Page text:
Don’t Make the Mistakes I Made When Roasting a Pumpkin

published Oct 22, 2014
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(Image credit: Brent Hofacker)

Last year, after admiring two of our uncarved pumpkins as Halloween came and passed, I tried something I’d been wanting to do for a long time. I’d seen many Pinterest posts and articles promising how much better homemade pumpkin puree could be than the good old canned variety, and I thought, “Why not?”

One fall afternoon (and it took ALL afternoon, let me remind myself), I took on the task of cutting open, de-seeding, peeling, roasting and pureeing my own pumpkins. And I’ll never do it again.

Whoops, Wrong Pumpkin!

First, I think I got bad advice. I read that while it was ideal to make pumpkin puree from sugar pie pumpkins, larger jack-o-lantern varieties were okay as well. Since I had two of those sitting outside, I thought I might as well make good use of them. First mistake.

Wrestling a Really Big Pumpkin Is Tough

The first pumpkin, the smaller of the two, had become really hard. Like so hard I couldn’t cut into it. Okay, onto pumpkin number two. This was a large pumpkin, maybe 8 or 10 pounds, and a little difficult to wrangle. Carving the top off of the pumpkin and taking the seeds out involved spreading out a plastic trash bag to cover my floor, since it was too difficult to do on my kitchen counter. Think sharp knife plus slippery pumpkin on my living room floor and you’ll get an idea of the frame of mind in which this project began.

  • Takeaway: Jack-o-lantern pumpkins are just too big to cut up safely before roasting.
(Image credit: Stephanie Barlow)

Slicing and Peeling a Big Pumpkin Is Hard

Breaking down a pumpkin of this size into slices proved even more difficult than carving a face into it. The sheer size of the pumpkin meant crouching down in a squat to get enough leverage to slice it.

I learned pretty fast, too, that peeling before roasting was not a good use of time.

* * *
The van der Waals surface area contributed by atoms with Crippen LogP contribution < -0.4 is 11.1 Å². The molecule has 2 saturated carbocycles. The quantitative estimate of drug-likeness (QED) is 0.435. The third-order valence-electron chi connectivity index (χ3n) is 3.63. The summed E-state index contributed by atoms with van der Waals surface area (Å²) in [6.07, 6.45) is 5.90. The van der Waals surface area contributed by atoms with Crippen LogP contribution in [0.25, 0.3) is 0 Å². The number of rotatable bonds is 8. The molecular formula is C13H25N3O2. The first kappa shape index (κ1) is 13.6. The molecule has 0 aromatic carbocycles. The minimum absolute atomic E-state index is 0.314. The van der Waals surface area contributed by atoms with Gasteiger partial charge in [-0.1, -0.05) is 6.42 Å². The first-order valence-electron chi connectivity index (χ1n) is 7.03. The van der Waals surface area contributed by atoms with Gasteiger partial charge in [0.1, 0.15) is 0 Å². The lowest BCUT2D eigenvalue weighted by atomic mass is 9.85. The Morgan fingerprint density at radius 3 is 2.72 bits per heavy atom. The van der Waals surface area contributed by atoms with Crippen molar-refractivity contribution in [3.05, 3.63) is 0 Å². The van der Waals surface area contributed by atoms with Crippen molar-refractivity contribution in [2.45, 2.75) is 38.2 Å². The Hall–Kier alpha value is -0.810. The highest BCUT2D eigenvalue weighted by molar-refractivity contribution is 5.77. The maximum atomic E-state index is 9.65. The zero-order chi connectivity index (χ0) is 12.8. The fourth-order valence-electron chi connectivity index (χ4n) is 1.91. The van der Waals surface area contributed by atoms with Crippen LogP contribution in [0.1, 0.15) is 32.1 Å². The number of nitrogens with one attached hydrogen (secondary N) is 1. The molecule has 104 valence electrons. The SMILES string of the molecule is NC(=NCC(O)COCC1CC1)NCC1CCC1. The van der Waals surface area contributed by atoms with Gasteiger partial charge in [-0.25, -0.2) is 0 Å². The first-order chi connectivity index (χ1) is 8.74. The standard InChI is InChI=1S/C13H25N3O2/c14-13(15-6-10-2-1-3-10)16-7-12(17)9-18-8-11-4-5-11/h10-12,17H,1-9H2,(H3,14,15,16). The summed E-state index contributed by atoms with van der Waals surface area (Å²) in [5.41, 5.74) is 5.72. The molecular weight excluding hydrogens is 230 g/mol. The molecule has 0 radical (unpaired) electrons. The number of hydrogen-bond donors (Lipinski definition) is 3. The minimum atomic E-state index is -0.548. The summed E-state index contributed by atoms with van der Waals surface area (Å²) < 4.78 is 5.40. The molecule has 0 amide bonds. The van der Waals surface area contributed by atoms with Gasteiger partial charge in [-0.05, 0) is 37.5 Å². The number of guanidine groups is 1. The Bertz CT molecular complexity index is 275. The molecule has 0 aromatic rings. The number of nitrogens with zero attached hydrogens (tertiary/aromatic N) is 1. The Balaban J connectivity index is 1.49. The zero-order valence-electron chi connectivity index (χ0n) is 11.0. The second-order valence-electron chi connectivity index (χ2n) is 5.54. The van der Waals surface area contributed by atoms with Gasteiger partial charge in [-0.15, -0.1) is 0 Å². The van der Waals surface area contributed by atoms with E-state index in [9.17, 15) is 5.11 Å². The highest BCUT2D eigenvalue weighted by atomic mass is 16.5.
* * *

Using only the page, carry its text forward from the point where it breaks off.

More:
The flesh was tough, so peeling meant little tiny bits of the peel would come off at a time, making it a lengthy and messy project.

  • Takeaway: Don’t peel winter squash or pumpkins before roasting; it’s easy to scrape the roasted flesh out afterwards.

Roasting a Giant Pumpkin In a Teeny Oven Is Sad

Roasting the slices with the peel intact and then scooping the flesh away from the peel was better, but I had to wait until the flesh cooled enough to make this feasible. Plus, not all of the pumpkin slices would fit in my small NYC apartment oven at one time, so I had to do this in batches.

  • Takeaway: These huge pumpkins don’t even fit inside little city ovens. Yet another point in favor of smaller pie pumpkins.

The Unimpressive Results

Fine. Once all the pumpkin was roasted and scooped away from the peel, I pureed it. Whew, it was quite an effort, but the bright orange puree looked fantastic and I felt content. Then I tasted it. It didn’t taste like pumpkin, but had the slightest squash flavor. Hmm, ok.

I was set to make a pumpkin bread recipe I’d make with canned pumpkin puree in the past and researched if I needed to alter it to use fresh pumpkin. I drained the puree a bit to get rid of extra moisture. The batter came together as expected. But the result? It didn’t taste like pumpkin. Or squash. Just kind of oddly absent of flavor. This was not ideal.

(Image credit: Stephanie Barlow)

I packaged up the remaining puree and froze it, thinking maybe a few months down the line I’d have a use for somewhat tasteless pumpkin puree. A year passed and, no surprise, I tossed it.

  • Takeaway: If the points above didn’t make it clear: yes, huge jack-o-lantern pumpkins just don’t give you very good squash for roasting. If you want good-tasting squash, use something else, like a pie pumpkin or a Kabocha squash.

My Pumpkin Lesson!

Honestly, for all the work this was (and yes, yes I know I made lots of errors) I felt that my biggest takeaway was that regardless of the kind of pumpkin you roast, this is a lot of work for not particularly awe-inspiring results. We all have to make time trade-offs in the kitchen, and through this little exercise I discovered that while pumpkin puree is possible, I’m deeply grateful for the canned stuff too! I’ll stick with Libby’s for now on, since it’s 100% pumpkin.

But if you do have the time (and better advice than I had), and are considering making your own pumpkin puree this fall, don’t just use any old jack-o-lantern. Check out our tips:

Have you (successfully) made pumpkin puree? What are your tips and tricks?